Skip to main content
No. 720:
Petr Kropotkin

Today, a gentle Russian offers something better than combat. The University of Houston's College of Engineering presents this series about the machines that make our civilization run, and the people whose ingenuity created them.

Petr Kropotkin was born a Russian Prince in 1842. His father trained him for the Tsar's court. But Kropotkin had read Darwin's new book, Origin of Species. He wanted to be a scientist. He hated court politics. He finally quit and joined a Cossack regiment in Siberia.

There he was free to study life in a natural environment. For five years he served as a geographer and naturalist. The Siberian wilds gave him far better lessons in social organization than the Russian court had.

He joined the Imperial Geographical Society in 1868. He made more trips. In 1870 he turned down the cushy post of Society secretary and left Petersburg again. This time he went to Europe to study anarchy. You and I bend the word anarchy to mean chaos. But what anarchists claim is that individuals organize society by working together -- cooperatively and voluntarily.

Imperial Europe didn't like the idea that imperial rule is unnecessary. So Kropotkin spent time in jails. He finally found a safe haven in England. There he worked as a science writer.

Meanwhile Darwin's influence grew. Tennyson called nature "red in tooth and claw." In 1888 Huxley wrote a harsh essay on survival of the fittest: "The Struggle for Existence." We starting seeing our lot through distorted Darwinian lenses. We started believing that life is a blood sport.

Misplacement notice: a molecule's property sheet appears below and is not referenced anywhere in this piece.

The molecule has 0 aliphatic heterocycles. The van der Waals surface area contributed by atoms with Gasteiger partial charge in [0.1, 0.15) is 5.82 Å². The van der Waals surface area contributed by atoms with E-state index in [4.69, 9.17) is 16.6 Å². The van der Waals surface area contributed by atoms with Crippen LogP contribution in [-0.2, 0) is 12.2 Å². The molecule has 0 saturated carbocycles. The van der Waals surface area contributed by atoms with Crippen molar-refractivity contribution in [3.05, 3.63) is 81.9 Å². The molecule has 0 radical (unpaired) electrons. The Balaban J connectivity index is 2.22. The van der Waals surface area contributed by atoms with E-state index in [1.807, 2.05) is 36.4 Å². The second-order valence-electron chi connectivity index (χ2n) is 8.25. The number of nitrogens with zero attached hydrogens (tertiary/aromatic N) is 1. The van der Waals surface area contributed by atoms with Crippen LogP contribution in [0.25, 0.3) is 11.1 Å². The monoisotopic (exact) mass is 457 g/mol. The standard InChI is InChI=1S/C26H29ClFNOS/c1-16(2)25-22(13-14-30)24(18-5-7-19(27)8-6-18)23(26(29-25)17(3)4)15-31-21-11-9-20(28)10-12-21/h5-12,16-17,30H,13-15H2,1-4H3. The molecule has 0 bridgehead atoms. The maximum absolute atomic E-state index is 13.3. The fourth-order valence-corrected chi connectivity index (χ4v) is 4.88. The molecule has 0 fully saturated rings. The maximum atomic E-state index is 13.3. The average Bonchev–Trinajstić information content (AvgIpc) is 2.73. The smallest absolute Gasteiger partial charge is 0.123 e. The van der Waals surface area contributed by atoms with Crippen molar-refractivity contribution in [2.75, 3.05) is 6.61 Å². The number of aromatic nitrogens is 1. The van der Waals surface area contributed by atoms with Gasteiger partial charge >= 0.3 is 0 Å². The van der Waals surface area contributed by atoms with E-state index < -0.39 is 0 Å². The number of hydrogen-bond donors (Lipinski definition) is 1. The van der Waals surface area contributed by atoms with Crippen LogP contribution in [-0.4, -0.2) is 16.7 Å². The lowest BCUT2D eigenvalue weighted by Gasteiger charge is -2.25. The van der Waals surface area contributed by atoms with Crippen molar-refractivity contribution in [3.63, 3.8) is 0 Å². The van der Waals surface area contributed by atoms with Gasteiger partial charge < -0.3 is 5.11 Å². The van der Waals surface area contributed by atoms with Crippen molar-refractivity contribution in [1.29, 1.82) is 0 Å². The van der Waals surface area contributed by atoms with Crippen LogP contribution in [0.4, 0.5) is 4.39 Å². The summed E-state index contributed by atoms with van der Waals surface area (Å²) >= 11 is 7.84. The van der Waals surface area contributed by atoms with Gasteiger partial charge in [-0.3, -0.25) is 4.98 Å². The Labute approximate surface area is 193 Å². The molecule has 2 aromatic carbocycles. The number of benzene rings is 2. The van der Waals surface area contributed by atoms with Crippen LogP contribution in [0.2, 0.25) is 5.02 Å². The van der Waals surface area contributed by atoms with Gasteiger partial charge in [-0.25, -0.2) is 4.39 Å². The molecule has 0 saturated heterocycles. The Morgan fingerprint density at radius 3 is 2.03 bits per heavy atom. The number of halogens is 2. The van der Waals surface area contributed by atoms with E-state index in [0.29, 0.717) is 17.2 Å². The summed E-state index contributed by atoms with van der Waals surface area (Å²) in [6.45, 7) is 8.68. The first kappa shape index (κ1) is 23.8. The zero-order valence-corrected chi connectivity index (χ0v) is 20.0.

Both capitalists and the new Marxists bent Darwin to fit their ends. Kropotkin reacted with articles. He showed that cooperation is our primary survival strategy. He wrote:

Life in societies enables the feeblest animals, the feeblest birds, and the feeblest mammals to resist, or protect themselves from the most terrible birds and beasts of prey;

He showed how acts of mercy and mutual support were part of all insect, animal, and human societies. In 1902 he wove his studies into a powerful lucid book. He called it Mutual Aid.

Kropotkin had once supported the Russian revolution. But, as Marxists turned up their Darwinian rhetoric, he withdrew. Before his death in 1921, he wrote to Lenin. "Vladimir Ilych," your actions are [unworthy of your ideals]."

Today we're finding Kropotkin's modes of cooperation far more subtly active in our ecology than we'd once thought. We're finding new hope in his anarchist notion that a society

... which organizes itself without authority, is always in existence. [It is] like a seed beneath the snow.

For it is you and I who shape our world. Our cooperation and interaction have far more say than government does. We form our world. We do so simply by working together -- and by cherishing one another.

I'm John Lienhard, at the University of Houston, where we're interested in the way inventive minds work.

(Theme music)

Kropotkin, P., Mutual Aid: A Factor of Evolution. (with an introduction by George Woodcock), New York: Black Rose Books, 1989.

See also the Encyclopaedia Britannica article on Kropotkin.

I'm grateful to the Rev. Bill Cobb for drawing my attention to Kropotkin's work.

For more on Kropotkin and his ideas, see Episodes 1036 and 947.


Petr Kropotkin, from Memoirs of a Revolutionist, 1899
Image courtesy of Special Collections, UH Library

Petr Kropotkin, from Memoirs of a Revolutionist, 1899


Mutual aid and cooperation are hallmarks of animal life
photo by John Lienhard

Mutual aid and cooperation are hallmarks of animal life